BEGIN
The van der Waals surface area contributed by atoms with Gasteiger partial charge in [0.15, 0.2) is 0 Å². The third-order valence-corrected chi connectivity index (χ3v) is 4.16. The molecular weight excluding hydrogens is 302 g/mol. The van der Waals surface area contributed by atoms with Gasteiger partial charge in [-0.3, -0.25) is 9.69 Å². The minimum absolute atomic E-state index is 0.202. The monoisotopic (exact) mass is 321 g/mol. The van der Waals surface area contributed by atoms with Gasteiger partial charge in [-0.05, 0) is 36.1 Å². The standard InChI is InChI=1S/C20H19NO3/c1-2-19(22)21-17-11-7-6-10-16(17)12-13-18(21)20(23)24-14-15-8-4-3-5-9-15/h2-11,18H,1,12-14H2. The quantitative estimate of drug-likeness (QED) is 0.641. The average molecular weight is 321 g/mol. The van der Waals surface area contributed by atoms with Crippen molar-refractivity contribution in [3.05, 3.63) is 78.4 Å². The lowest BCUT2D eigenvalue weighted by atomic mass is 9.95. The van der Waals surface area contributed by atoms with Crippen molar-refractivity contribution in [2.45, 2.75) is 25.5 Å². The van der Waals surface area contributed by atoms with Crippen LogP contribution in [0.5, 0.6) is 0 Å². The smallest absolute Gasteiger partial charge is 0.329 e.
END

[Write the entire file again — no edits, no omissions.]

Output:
The van der Waals surface area contributed by atoms with Gasteiger partial charge in [0.15, 0.2) is 0 Å². The third-order valence-corrected chi connectivity index (χ3v) is 4.16. The molecular weight excluding hydrogens is 302 g/mol. The van der Waals surface area contributed by atoms with Gasteiger partial charge in [-0.3, -0.25) is 9.69 Å². The minimum absolute atomic E-state index is 0.202. The monoisotopic (exact) mass is 321 g/mol. The van der Waals surface area contributed by atoms with Gasteiger partial charge in [-0.05, 0) is 36.1 Å². The standard InChI is InChI=1S/C20H19NO3/c1-2-19(22)21-17-11-7-6-10-16(17)12-13-18(21)20(23)24-14-15-8-4-3-5-9-15/h2-11,18H,1,12-14H2. The quantitative estimate of drug-likeness (QED) is 0.641. The average molecular weight is 321 g/mol. The van der Waals surface area contributed by atoms with Crippen molar-refractivity contribution in [3.05, 3.63) is 78.4 Å². The lowest BCUT2D eigenvalue weighted by atomic mass is 9.95. The van der Waals surface area contributed by atoms with Crippen molar-refractivity contribution in [2.45, 2.75) is 25.5 Å². The van der Waals surface area contributed by atoms with Crippen LogP contribution in [0.5, 0.6) is 0 Å². The smallest absolute Gasteiger partial charge is 0.329 e.